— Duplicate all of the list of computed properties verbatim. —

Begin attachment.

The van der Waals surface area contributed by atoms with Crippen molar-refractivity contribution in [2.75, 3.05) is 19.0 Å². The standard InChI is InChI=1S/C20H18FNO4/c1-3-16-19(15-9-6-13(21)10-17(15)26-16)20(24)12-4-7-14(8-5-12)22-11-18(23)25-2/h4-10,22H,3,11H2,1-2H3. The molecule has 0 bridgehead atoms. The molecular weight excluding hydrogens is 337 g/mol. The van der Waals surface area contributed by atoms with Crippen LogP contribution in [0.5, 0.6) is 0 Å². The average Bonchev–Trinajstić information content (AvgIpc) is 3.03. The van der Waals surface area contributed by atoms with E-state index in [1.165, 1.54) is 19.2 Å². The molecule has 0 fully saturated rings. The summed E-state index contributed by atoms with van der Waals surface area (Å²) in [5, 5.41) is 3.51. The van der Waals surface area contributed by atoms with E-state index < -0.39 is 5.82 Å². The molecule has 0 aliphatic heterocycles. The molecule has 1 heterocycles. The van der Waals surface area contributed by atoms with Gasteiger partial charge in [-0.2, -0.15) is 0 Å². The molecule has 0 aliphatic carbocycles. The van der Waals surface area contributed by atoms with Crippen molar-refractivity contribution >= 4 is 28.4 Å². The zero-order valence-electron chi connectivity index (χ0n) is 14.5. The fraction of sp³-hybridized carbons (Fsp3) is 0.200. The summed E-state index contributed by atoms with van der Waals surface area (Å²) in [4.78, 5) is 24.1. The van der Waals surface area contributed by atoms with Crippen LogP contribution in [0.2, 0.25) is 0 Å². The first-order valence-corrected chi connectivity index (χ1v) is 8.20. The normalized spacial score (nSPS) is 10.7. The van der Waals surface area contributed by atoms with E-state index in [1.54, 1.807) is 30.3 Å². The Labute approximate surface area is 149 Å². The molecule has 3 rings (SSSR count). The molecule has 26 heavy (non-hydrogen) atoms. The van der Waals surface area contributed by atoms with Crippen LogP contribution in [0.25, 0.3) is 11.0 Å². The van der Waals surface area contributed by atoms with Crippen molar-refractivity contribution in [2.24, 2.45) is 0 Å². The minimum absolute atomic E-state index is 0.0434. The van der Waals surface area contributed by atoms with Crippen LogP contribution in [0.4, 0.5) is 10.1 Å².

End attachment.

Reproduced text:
The van der Waals surface area contributed by atoms with Crippen molar-refractivity contribution in [2.75, 3.05) is 19.0 Å². The standard InChI is InChI=1S/C20H18FNO4/c1-3-16-19(15-9-6-13(21)10-17(15)26-16)20(24)12-4-7-14(8-5-12)22-11-18(23)25-2/h4-10,22H,3,11H2,1-2H3. The molecule has 0 bridgehead atoms. The molecular weight excluding hydrogens is 337 g/mol. The van der Waals surface area contributed by atoms with Crippen LogP contribution in [0.5, 0.6) is 0 Å². The average Bonchev–Trinajstić information content (AvgIpc) is 3.03. The van der Waals surface area contributed by atoms with E-state index in [1.165, 1.54) is 19.2 Å². The molecule has 0 fully saturated rings. The summed E-state index contributed by atoms with van der Waals surface area (Å²) in [5, 5.41) is 3.51. The van der Waals surface area contributed by atoms with E-state index < -0.39 is 5.82 Å². The molecule has 0 aliphatic heterocycles. The molecule has 1 heterocycles. The van der Waals surface area contributed by atoms with Gasteiger partial charge in [-0.2, -0.15) is 0 Å². The molecule has 0 aliphatic carbocycles. The van der Waals surface area contributed by atoms with Crippen molar-refractivity contribution >= 4 is 28.4 Å². The zero-order valence-electron chi connectivity index (χ0n) is 14.5. The fraction of sp³-hybridized carbons (Fsp3) is 0.200. The summed E-state index contributed by atoms with van der Waals surface area (Å²) in [4.78, 5) is 24.1. The van der Waals surface area contributed by atoms with Crippen LogP contribution in [0.2, 0.25) is 0 Å². The first-order valence-corrected chi connectivity index (χ1v) is 8.20. The normalized spacial score (nSPS) is 10.7. The van der Waals surface area contributed by atoms with E-state index in [1.54, 1.807) is 30.3 Å². The Labute approximate surface area is 149 Å². The molecule has 3 rings (SSSR count). The molecule has 26 heavy (non-hydrogen) atoms. The van der Waals surface area contributed by atoms with Crippen LogP contribution in [0.25, 0.3) is 11.0 Å². The van der Waals surface area contributed by atoms with Crippen molar-refractivity contribution in [2.24, 2.45) is 0 Å². The minimum absolute atomic E-state index is 0.0434. The van der Waals surface area contributed by atoms with Crippen LogP contribution in [0.4, 0.5) is 10.1 Å².